Facebook founder Mark Zuckerberg has been sending not-too-subtle signals for a long time now that the future of Facebook won’t be happening at the Facebook.com domain. The world’s largest-growing social network will take a great leap toward that eventuality this year, beginning in April.
According to a report in the Wall Street Journal, that’s when Zuckerberg plans to launch a new set of Facebook tools for Web developers – who want to make their websites off the Facebook.com domain work (and even look) more like Facebook pages on the Facebook.com domain.
That new toolkit will be called the “Open Graph API,” according to the Facebook’s Developers’ Wiki, and here’s how they’re describing it:
The Open Graph API will allow any page on the Web to have all the features of a Facebook Page – users will be able to become a Fan of the page, it will show up on that user’s profile and in search results, and that page will be able to publish stories to the stream of its fans.
Further, they go on to say,
The Open Graph API will allow any page on the Web to have all the features of a Facebook Page. Once implemented, developers can include a number of Facebook Widgets, like the Fan Box, or leverage any API, which enable the transformation of any Web page so it functions similar to a Facebook Page.
So, here’s an example. Let’s say that we here at Twittown decided that we’d like to centralize our brand identity here on the website (which is exactly what we’ve done), but tap into the viral power of Facebook at the same time. For starters, we could install Facebook’s already-existent Fan Box widget, which lets Facebook users become a fan of us on Facebook. The difference between the current implementation and Facebook’s Open Graph API is that currently, user can only become a fan of a Facebook page on the Facebook.com domain. With the new Open Graph API, they could actually become a fan of Twittown.com – the domain and website, not a Facebook page set up to represent it. That’s a significant difference.
Once they’re fans, those users would have Twittown listed as a connection on their profile – the way that on-Facebook pages are currently shown. What’s more, any content that we publish would show up in the stream of each Facebook fan, as the content from on-Facebook Pages does currently. Best of all, when those fans search on Facebook, Twittown would show up prominently in search results and in the type-aheads.
It’s pretty clear what Facebook is after here – giving users even more ways to share information. They’ve been pushing their sharing features harder and harder since 2007, when they originally launched Facebook Beacon, and especially hard since 2008, when they re-launched the failed Beacon as Facebook Connect, which has enjoyed wild popularity. Facebook’s main competitor, Twitter, however, still reigns supreme as the information-sharing platform of choice, and Facebook is working hard to close the gap.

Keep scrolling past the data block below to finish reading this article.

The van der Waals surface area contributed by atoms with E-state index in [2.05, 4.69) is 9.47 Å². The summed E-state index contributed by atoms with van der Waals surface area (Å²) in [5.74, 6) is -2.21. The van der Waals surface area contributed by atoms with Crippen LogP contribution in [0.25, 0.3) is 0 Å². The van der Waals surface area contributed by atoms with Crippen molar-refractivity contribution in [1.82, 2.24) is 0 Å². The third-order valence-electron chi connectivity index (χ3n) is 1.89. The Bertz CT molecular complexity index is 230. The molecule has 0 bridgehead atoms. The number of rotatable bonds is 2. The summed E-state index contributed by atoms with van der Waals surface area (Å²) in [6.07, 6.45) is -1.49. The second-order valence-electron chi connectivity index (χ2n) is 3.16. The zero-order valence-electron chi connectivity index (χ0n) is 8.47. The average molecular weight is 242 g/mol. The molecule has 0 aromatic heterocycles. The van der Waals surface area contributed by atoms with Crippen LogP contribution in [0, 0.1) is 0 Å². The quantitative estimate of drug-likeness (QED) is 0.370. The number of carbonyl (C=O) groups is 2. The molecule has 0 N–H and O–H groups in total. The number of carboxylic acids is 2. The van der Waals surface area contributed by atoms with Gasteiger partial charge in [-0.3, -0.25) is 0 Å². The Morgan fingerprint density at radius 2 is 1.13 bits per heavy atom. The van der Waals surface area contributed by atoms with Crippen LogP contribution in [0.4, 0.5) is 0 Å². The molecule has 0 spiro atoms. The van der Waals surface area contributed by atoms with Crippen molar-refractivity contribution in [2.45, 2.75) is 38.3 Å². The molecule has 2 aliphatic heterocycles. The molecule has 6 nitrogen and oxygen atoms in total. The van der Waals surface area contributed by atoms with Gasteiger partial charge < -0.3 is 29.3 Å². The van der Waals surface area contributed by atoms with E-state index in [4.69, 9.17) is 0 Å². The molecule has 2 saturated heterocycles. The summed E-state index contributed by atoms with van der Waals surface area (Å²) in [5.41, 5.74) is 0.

Since the launch of Facebook Connect, loads of major brands have flocked to Facebook, driving traffic on the social network toward their branded Facebook Pages instead of toward their own domains. Making those users on-Facebook fans is a great way for brands to maintain solid touchpoints with brand advocates and potentially let Facebook users do some of the heavy lifting.
Facebook’s upcoming Open Graph API takes all of that to the next level, allowing those brands (and plenty of others who’ve been squeamish about centralizing their brand identity on a website that’s ultimately out of their control) to take those fan pages off Facebook without losing those touchpoints.
Why this huge push to get Facebook users off of the Facebook.com domain and onto other people’s website? There are two main reasons. First, Facebook’s putative Facebook Credits payment system is the forerunner for what some Facebook executives hope will become Facebook’s biggest moneymaker – the ability to position themselves as an e-commerce solution on the scale of Paypal. Second, there are plans in the eaves to launch a Facebook ad network someday, a venture which could rival even giants like Google Adsense.
Yet questions about Open Graph remain that Facebook has yet to answer. Will companies who have already created an on-Facebook page for their business be able to transfer that page, with all of its fans, back onto their own domain? How will privacy concerns and the omnipresent concerns over ownership of information play into Open Graph? Most importantly, will users flock to off-Facebook pages with the same fervor they’ve flocked to those on-Facebook? Sound off, dear readers.